SixtyFPS 0.1.2 Released

Posted on September 9, 2021 by Olivier Goffart and Simon Hausmann

SixtyFPS 0.1.2

Today we're releasing SixtyFPS version 0.1.2, which contains important bug fixes and some new features. This blog post highlights some of theses new features since the last release, 0.1.1. This release maintains backwards source compatibility. Applications developed with previous releases in the 0.1.x series will continue to run with version 0.1.2.

API to access Global singletons

Structures in .60 markup can be instantiated as global singletons throughout your design. To make it easier to share data and callbacks between the UI design and your native code, you can now also access global singletons from Rust and C++. Use the export syntax in your entry point .60 file and the global() function on the main instance to get a reference. In the C++ and Rust interpreter APIs, globals are accessed by name, for example using set_global_property().

For example, consider this global in a .60 file:

export global Logic := {
    property <string> player-name;
    callback to-uppercase(string) -> string;
}

// ... more component that can use Logic ...

MyApplication := Window { /* ... */ }

It is possible to access the global singleton from native code in the following ways:

In Rust:

let app = MyApplication::new();
app.global::<Logic>().set_player_name(
    "Ferris".into()
);
app.global::<Logic>().on_to_uppercase(
    |arg| arg.to_uppercase().into()
);

In C++:

auto app = MyApplication::create();
app->global<Logic>().set_player_name("Konqui");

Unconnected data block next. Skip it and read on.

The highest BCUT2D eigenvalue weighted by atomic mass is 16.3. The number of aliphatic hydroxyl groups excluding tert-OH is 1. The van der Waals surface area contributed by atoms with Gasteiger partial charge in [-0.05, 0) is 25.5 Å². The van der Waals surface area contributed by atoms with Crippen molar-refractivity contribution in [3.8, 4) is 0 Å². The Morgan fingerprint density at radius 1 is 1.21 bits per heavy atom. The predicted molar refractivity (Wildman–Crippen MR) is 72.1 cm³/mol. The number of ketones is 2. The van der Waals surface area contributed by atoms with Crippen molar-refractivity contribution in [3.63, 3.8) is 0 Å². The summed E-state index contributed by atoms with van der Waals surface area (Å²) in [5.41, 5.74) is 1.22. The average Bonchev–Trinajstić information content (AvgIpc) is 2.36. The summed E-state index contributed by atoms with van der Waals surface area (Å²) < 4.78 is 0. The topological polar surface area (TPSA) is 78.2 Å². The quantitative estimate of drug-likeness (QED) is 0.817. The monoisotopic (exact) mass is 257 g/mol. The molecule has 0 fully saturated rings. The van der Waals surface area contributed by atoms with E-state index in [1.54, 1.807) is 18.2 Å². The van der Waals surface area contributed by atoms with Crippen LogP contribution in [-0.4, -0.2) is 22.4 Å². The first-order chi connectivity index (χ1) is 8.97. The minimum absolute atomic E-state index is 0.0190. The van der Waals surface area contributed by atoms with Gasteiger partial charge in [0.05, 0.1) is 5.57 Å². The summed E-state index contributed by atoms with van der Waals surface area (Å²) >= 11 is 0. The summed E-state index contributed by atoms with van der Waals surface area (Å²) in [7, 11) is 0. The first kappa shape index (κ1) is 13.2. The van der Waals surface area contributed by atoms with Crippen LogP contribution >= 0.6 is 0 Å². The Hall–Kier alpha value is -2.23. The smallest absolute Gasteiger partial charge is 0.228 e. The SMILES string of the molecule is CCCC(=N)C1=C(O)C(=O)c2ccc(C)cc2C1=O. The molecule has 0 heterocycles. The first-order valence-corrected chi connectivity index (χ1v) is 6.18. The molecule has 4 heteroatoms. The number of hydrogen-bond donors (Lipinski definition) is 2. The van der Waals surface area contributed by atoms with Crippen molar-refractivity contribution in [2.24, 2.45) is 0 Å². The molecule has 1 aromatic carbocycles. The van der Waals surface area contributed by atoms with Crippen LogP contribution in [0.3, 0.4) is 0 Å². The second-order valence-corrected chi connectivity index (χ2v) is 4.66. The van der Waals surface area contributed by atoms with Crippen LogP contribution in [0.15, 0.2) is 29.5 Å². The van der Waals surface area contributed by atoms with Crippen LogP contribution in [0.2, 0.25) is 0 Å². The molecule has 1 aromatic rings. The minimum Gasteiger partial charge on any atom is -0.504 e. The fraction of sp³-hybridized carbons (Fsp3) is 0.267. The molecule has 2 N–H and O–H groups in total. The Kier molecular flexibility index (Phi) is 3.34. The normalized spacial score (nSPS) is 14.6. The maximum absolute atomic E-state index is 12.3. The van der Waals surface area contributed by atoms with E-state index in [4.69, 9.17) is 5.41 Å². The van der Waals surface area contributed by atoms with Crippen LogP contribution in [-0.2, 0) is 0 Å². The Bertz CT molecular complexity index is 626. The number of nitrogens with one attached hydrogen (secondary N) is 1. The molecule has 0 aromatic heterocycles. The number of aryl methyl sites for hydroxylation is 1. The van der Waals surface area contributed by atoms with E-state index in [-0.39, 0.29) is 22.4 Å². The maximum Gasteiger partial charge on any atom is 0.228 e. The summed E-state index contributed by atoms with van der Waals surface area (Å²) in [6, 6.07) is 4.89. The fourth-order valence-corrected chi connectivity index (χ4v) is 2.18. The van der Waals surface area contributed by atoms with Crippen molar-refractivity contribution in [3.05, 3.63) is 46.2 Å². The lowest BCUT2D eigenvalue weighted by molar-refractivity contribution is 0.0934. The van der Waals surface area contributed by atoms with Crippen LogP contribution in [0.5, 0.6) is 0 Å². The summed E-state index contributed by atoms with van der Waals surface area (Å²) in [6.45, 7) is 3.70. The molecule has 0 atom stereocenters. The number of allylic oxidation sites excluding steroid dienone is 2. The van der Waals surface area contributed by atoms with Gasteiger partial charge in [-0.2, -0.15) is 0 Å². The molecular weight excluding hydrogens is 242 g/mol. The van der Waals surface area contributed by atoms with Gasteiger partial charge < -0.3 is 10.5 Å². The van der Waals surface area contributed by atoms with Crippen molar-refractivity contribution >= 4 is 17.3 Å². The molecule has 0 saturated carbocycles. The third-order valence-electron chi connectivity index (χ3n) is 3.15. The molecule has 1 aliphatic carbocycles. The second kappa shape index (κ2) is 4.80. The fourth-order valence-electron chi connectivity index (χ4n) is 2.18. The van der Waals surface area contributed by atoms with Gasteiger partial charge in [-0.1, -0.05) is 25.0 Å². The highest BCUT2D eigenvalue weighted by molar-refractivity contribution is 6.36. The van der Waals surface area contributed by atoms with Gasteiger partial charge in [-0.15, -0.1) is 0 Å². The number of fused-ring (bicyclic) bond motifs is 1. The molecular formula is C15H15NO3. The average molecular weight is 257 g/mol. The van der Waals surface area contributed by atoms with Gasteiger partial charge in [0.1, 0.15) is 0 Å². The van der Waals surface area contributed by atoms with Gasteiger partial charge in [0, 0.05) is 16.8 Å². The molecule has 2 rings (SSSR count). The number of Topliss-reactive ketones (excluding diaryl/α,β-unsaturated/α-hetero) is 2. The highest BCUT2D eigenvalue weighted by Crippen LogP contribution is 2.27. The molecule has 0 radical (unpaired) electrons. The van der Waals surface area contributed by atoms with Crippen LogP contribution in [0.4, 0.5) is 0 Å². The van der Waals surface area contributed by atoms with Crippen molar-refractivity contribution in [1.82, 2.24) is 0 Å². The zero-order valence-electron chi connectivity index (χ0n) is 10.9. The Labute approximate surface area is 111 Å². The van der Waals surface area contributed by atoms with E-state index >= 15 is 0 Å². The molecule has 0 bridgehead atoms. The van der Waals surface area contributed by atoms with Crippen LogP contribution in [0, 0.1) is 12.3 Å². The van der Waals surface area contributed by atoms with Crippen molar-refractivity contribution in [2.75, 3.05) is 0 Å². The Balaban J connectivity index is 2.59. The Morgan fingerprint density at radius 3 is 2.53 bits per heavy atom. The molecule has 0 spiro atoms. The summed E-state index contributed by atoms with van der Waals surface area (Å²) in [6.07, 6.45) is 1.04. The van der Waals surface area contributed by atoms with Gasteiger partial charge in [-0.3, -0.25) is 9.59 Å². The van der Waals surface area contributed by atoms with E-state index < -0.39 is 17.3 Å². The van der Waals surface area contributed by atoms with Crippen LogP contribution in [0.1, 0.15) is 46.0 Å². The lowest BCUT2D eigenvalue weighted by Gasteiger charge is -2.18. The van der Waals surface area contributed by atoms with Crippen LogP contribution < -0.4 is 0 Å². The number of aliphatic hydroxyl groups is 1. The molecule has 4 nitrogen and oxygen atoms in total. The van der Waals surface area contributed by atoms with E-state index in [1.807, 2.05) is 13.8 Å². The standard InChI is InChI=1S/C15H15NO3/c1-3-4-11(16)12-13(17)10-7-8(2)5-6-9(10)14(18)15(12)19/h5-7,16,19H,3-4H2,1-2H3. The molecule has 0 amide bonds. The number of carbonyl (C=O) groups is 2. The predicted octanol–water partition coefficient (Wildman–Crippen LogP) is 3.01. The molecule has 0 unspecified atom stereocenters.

app->global<Logic>().on_to_uppercase(
  [](std::string a) {
    std::transform(a.begin(), a.end(),
        a.begin(), toupper);
    return a;
  });

For more information, check out the online Rust docs or C++ docs.

Multi-line Input

We're continuously improving our support for text input on desktop platforms. New in this release is a basic TextEdit widget, which supports multi-line text editing.

SixtyFPS Gallery TextEdit Screenshot

Semantic Syntax Highlighting

Our IDE integration, which includes Visual Studio Code, is backed by a Language Server Protocol process. In this release we've added Semantic highlighting to provide an even more refined coloring of .60 markup.

Without semantic highlighting:

Screenshot of .60 code shown in VS code with semantic highlighting off

With semantic highlighting:

Screenshot of .60 code shown in VS code with semantic highlighting on

Conclusion

We hope that you'll enjoy upgrading to this new version. If you're using SixtyFPS with Rust and Cargo, just run cargo update to update your application to the latest release. If you're using our CMake integration with FetchContent, update the GIT_TAG entry in your CMakeLists.txt to specify v0.1.2.

For a detailed list of all changes, check out the CHANGELOG.md